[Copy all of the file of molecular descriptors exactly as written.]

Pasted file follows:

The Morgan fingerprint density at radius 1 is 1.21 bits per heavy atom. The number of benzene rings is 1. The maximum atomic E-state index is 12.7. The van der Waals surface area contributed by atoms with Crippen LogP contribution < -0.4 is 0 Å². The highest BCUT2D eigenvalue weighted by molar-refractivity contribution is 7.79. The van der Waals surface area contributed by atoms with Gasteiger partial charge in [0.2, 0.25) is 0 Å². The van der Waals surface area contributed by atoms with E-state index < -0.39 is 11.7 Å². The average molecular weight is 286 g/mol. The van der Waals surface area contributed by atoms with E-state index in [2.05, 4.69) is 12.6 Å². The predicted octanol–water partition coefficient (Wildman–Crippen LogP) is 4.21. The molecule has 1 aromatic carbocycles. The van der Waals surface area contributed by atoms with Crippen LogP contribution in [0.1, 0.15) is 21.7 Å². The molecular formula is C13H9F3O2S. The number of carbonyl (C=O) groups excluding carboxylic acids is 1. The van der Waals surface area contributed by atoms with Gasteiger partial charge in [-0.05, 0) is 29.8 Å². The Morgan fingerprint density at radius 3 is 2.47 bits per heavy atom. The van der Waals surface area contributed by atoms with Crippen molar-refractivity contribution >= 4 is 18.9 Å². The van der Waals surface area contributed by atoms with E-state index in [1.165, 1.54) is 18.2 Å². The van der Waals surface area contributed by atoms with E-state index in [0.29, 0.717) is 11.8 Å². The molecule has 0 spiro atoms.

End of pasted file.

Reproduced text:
The Morgan fingerprint density at radius 1 is 1.21 bits per heavy atom. The number of benzene rings is 1. The maximum atomic E-state index is 12.7. The van der Waals surface area contributed by atoms with Crippen LogP contribution < -0.4 is 0 Å². The highest BCUT2D eigenvalue weighted by molar-refractivity contribution is 7.79. The van der Waals surface area contributed by atoms with Gasteiger partial charge in [0.2, 0.25) is 0 Å². The van der Waals surface area contributed by atoms with E-state index < -0.39 is 11.7 Å². The average molecular weight is 286 g/mol. The van der Waals surface area contributed by atoms with E-state index in [2.05, 4.69) is 12.6 Å². The predicted octanol–water partition coefficient (Wildman–Crippen LogP) is 4.21. The molecule has 1 aromatic carbocycles. The van der Waals surface area contributed by atoms with Crippen LogP contribution in [0.1, 0.15) is 21.7 Å². The molecular formula is C13H9F3O2S. The number of carbonyl (C=O) groups excluding carboxylic acids is 1. The van der Waals surface area contributed by atoms with Gasteiger partial charge in [-0.05, 0) is 29.8 Å². The Morgan fingerprint density at radius 3 is 2.47 bits per heavy atom. The van der Waals surface area contributed by atoms with Crippen molar-refractivity contribution >= 4 is 18.9 Å². The van der Waals surface area contributed by atoms with E-state index in [1.165, 1.54) is 18.2 Å². The van der Waals surface area contributed by atoms with E-state index in [0.29, 0.717) is 11.8 Å². The molecule has 0 spiro atoms.